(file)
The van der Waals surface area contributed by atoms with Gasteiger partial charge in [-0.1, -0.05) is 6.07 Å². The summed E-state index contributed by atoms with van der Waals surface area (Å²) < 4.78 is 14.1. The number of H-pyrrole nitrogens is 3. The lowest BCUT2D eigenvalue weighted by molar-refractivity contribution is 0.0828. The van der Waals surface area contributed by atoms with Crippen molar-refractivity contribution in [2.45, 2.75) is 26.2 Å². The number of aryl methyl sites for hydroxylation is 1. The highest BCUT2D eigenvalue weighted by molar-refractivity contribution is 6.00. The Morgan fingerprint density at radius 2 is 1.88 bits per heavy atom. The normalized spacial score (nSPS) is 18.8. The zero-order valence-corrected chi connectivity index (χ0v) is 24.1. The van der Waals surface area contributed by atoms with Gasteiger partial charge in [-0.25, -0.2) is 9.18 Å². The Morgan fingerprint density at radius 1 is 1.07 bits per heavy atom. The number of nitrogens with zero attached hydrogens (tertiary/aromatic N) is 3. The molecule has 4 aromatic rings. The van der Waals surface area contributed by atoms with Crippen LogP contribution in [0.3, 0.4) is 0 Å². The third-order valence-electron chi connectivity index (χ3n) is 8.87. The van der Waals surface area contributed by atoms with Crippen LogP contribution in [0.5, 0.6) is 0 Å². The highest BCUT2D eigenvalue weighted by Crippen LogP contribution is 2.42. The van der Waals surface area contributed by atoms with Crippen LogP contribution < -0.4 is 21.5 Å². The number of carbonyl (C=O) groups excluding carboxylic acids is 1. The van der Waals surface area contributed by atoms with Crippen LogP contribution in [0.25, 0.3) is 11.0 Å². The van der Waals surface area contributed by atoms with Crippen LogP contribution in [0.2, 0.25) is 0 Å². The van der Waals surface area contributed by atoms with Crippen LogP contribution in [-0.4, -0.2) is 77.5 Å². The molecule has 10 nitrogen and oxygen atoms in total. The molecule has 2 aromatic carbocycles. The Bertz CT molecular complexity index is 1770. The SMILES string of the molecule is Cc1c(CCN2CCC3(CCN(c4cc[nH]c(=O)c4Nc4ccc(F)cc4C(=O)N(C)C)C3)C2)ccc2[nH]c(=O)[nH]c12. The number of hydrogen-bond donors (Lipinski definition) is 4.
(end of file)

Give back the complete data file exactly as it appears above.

The van der Waals surface area contributed by atoms with Gasteiger partial charge in [-0.1, -0.05) is 6.07 Å². The summed E-state index contributed by atoms with van der Waals surface area (Å²) < 4.78 is 14.1. The number of H-pyrrole nitrogens is 3. The lowest BCUT2D eigenvalue weighted by molar-refractivity contribution is 0.0828. The van der Waals surface area contributed by atoms with Crippen molar-refractivity contribution in [2.45, 2.75) is 26.2 Å². The number of aryl methyl sites for hydroxylation is 1. The highest BCUT2D eigenvalue weighted by molar-refractivity contribution is 6.00. The Morgan fingerprint density at radius 2 is 1.88 bits per heavy atom. The normalized spacial score (nSPS) is 18.8. The zero-order valence-corrected chi connectivity index (χ0v) is 24.1. The van der Waals surface area contributed by atoms with Gasteiger partial charge in [-0.25, -0.2) is 9.18 Å². The Morgan fingerprint density at radius 1 is 1.07 bits per heavy atom. The number of nitrogens with zero attached hydrogens (tertiary/aromatic N) is 3. The molecule has 4 aromatic rings. The van der Waals surface area contributed by atoms with Crippen LogP contribution in [0.3, 0.4) is 0 Å². The third-order valence-electron chi connectivity index (χ3n) is 8.87. The van der Waals surface area contributed by atoms with Crippen LogP contribution in [0.5, 0.6) is 0 Å². The highest BCUT2D eigenvalue weighted by Crippen LogP contribution is 2.42. The van der Waals surface area contributed by atoms with Crippen LogP contribution < -0.4 is 21.5 Å². The number of carbonyl (C=O) groups excluding carboxylic acids is 1. The van der Waals surface area contributed by atoms with Crippen LogP contribution in [0.25, 0.3) is 11.0 Å². The van der Waals surface area contributed by atoms with Crippen LogP contribution in [0.2, 0.25) is 0 Å². The van der Waals surface area contributed by atoms with Crippen LogP contribution in [-0.4, -0.2) is 77.5 Å². The molecule has 10 nitrogen and oxygen atoms in total. The molecule has 2 aromatic carbocycles. The Bertz CT molecular complexity index is 1770. The SMILES string of the molecule is Cc1c(CCN2CCC3(CCN(c4cc[nH]c(=O)c4Nc4ccc(F)cc4C(=O)N(C)C)C3)C2)ccc2[nH]c(=O)[nH]c12. The number of hydrogen-bond donors (Lipinski definition) is 4.